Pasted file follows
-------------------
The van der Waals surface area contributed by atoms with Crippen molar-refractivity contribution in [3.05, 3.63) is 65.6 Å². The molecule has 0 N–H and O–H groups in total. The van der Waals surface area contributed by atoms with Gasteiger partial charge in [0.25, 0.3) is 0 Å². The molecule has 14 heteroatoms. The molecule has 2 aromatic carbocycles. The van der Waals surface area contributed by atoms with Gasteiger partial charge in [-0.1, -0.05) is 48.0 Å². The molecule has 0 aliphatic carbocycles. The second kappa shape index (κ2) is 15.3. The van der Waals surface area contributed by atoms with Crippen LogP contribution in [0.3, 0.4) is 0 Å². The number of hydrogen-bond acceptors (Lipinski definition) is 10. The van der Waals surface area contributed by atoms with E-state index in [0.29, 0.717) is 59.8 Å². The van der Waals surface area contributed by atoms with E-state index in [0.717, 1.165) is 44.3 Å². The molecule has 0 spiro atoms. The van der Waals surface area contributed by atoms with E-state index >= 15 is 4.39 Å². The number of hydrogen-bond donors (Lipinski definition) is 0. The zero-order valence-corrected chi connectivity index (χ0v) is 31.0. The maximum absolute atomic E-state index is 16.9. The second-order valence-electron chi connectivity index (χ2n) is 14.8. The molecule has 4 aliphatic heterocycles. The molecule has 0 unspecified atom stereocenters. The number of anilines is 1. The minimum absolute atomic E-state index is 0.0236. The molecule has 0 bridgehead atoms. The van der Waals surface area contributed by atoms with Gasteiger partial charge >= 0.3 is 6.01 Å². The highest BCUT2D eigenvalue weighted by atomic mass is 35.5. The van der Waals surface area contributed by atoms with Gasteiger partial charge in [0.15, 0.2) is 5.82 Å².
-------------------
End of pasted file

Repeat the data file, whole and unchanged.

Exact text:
The van der Waals surface area contributed by atoms with Crippen molar-refractivity contribution in [3.05, 3.63) is 65.6 Å². The molecule has 0 N–H and O–H groups in total. The van der Waals surface area contributed by atoms with Gasteiger partial charge in [0.25, 0.3) is 0 Å². The molecule has 14 heteroatoms. The molecule has 2 aromatic carbocycles. The van der Waals surface area contributed by atoms with Gasteiger partial charge in [-0.1, -0.05) is 48.0 Å². The molecule has 0 aliphatic carbocycles. The second kappa shape index (κ2) is 15.3. The van der Waals surface area contributed by atoms with Crippen LogP contribution in [0.3, 0.4) is 0 Å². The number of hydrogen-bond acceptors (Lipinski definition) is 10. The van der Waals surface area contributed by atoms with E-state index in [0.29, 0.717) is 59.8 Å². The van der Waals surface area contributed by atoms with E-state index in [0.717, 1.165) is 44.3 Å². The molecule has 0 spiro atoms. The van der Waals surface area contributed by atoms with E-state index >= 15 is 4.39 Å². The number of hydrogen-bond donors (Lipinski definition) is 0. The zero-order valence-corrected chi connectivity index (χ0v) is 31.0. The maximum absolute atomic E-state index is 16.9. The second-order valence-electron chi connectivity index (χ2n) is 14.8. The molecule has 4 aliphatic heterocycles. The molecule has 0 unspecified atom stereocenters. The number of anilines is 1. The minimum absolute atomic E-state index is 0.0236. The molecule has 0 bridgehead atoms. The van der Waals surface area contributed by atoms with Gasteiger partial charge >= 0.3 is 6.01 Å². The highest BCUT2D eigenvalue weighted by atomic mass is 35.5. The van der Waals surface area contributed by atoms with Gasteiger partial charge in [0.15, 0.2) is 5.82 Å².